Lockdown take two

June 29, 2020

Could you endure another lockdown?

With lockdown easing, taking our first tentative steps into a freer brave new world has been exciting. Emerging from hibernation has had a kind of first-day-back-at-school feel – we’re all excited to see each other. And we’ve wondered how we got through it?

So you can imagine why the people of Leicester may be a little jittery this week with the news of a possible regional lockdown looming! In the US, Texas and Florida are already shutting down again. So just how do you get through another lockdown?

In a BBC Newsbeats piece last week, 4 people gave us what had helped them endure the solitude, anxiety and uncertainty of the Coronavirus lockdown.

Answer: religion!

I had read elsewhere surveys finding that more people had been praying during lockdown, but I was curious to know what it was, specifically, about people’s faith that had helped them get by. Here is what they said:

Philip who’s Christian said, “It’s the personal connection to God which gives you hope.”

Adrisa who’s Hindu said, “I feel like there is a higher power taking care of me, and it’s reassuring.”

Kasim who’s Muslim said, “When I feel down mentally, I turn to God to feel better.”

Hannah who’s Jewish said, “Faith gives me another side to life and exploring that area has given me strength”, describing the Sabbath – a day of rest – as being a day to reset.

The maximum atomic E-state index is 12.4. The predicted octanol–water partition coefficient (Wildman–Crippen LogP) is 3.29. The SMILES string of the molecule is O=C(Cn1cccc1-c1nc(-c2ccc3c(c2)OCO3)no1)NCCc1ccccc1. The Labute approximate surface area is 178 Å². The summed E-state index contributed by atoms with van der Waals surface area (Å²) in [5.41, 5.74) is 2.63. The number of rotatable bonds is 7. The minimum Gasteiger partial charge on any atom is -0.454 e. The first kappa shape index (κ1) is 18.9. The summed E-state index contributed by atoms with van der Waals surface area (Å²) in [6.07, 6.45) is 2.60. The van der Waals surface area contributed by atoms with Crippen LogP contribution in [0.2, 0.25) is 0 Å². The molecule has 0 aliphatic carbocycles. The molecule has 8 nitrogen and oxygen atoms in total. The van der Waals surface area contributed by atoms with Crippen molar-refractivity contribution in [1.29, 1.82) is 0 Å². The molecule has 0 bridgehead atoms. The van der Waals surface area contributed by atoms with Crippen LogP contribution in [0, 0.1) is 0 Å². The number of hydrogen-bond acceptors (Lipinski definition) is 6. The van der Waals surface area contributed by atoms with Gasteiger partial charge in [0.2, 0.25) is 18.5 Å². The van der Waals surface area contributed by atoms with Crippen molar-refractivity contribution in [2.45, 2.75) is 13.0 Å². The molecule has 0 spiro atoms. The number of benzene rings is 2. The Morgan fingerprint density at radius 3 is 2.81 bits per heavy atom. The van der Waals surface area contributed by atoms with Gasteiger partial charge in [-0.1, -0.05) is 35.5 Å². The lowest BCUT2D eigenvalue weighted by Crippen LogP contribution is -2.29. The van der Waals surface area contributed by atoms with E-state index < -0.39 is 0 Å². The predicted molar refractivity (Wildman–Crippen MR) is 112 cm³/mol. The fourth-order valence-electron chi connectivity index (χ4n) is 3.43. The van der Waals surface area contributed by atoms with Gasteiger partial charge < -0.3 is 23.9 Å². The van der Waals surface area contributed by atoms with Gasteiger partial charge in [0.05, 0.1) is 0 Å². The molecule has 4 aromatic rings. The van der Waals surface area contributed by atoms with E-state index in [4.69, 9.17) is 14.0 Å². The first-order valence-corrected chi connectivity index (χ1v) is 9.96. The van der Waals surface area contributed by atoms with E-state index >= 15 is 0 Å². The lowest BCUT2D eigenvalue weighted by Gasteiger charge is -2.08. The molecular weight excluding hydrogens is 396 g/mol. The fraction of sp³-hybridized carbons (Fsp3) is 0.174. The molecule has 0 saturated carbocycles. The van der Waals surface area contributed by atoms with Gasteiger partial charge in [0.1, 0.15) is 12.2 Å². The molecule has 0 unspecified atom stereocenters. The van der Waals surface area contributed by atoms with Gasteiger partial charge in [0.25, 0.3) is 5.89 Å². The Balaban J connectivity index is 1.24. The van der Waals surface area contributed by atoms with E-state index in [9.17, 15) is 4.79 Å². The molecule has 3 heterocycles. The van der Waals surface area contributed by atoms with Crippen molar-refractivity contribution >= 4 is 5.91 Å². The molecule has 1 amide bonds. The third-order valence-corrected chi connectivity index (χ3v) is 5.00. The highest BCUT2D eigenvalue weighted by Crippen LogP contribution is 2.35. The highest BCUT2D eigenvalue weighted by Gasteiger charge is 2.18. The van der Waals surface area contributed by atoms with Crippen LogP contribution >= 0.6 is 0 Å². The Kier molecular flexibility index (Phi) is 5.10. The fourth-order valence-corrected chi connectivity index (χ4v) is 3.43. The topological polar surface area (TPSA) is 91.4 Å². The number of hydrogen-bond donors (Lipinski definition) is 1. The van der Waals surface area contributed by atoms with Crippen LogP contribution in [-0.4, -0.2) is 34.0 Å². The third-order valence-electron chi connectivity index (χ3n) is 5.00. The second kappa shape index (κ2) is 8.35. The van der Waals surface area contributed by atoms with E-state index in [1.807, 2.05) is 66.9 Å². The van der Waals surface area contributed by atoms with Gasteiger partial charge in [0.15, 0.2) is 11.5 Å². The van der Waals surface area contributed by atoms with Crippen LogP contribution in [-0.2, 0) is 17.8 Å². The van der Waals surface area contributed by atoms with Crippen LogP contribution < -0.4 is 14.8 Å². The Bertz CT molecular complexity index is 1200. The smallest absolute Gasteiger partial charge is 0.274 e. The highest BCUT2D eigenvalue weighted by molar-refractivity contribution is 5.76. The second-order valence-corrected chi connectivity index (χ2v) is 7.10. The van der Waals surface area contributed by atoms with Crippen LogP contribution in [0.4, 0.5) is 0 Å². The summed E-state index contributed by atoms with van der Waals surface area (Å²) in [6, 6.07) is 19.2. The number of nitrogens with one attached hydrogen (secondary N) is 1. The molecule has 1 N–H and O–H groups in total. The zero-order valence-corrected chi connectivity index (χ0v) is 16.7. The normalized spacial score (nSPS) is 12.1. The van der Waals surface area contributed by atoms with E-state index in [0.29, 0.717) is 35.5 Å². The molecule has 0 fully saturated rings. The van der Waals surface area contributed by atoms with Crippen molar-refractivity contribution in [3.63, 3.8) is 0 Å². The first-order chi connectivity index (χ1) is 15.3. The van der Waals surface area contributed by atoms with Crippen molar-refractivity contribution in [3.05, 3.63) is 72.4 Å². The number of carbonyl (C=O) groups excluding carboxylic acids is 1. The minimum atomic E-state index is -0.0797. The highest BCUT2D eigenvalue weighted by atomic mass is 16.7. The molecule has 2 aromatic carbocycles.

I guess one thing we can learn about the effects of lockdown on the human psyche and spiritualism is that freedom is a spiritual matter not just physical. Peace, hope and purpose seem to be the measured results of physical confinement with God. Echoing the kind of clinical insight of psychologists Viktor Frankl and Carl Yung who could see purpose and meaning was not constrained by personal circumstances.

There’s a personal echo of truth here of lockdown’s mini religious renaissance; I, too, found this small, quiet voice of God calling me back to a more authentic version of myself during lockdown. Have you heard that same voice, too?

No doubt, many of us may be left with an opposite feeling after seeing just this weekend the world hit 10 million cases of Coronavirus. Where’s God in that? One of the interviewee’s comments jumped out at me: “Challenges and struggle have been happening for ages. But religion teaches you God has a plan and it helps to accept reality a lot more”. I thought on this.

It reminded me of the piece of deep painful poetry I once read; words that pierced through the most trying time of my life. With a reputation as a middle eastern prophet, the writer echoes the truism of the words above – that somehow God’s plans for us are not synonymous with our circumstances. And this prophet had some credibility to say such things. Unfairly imprisoned in a pit filled with mud, the biblical Jeremiah writes: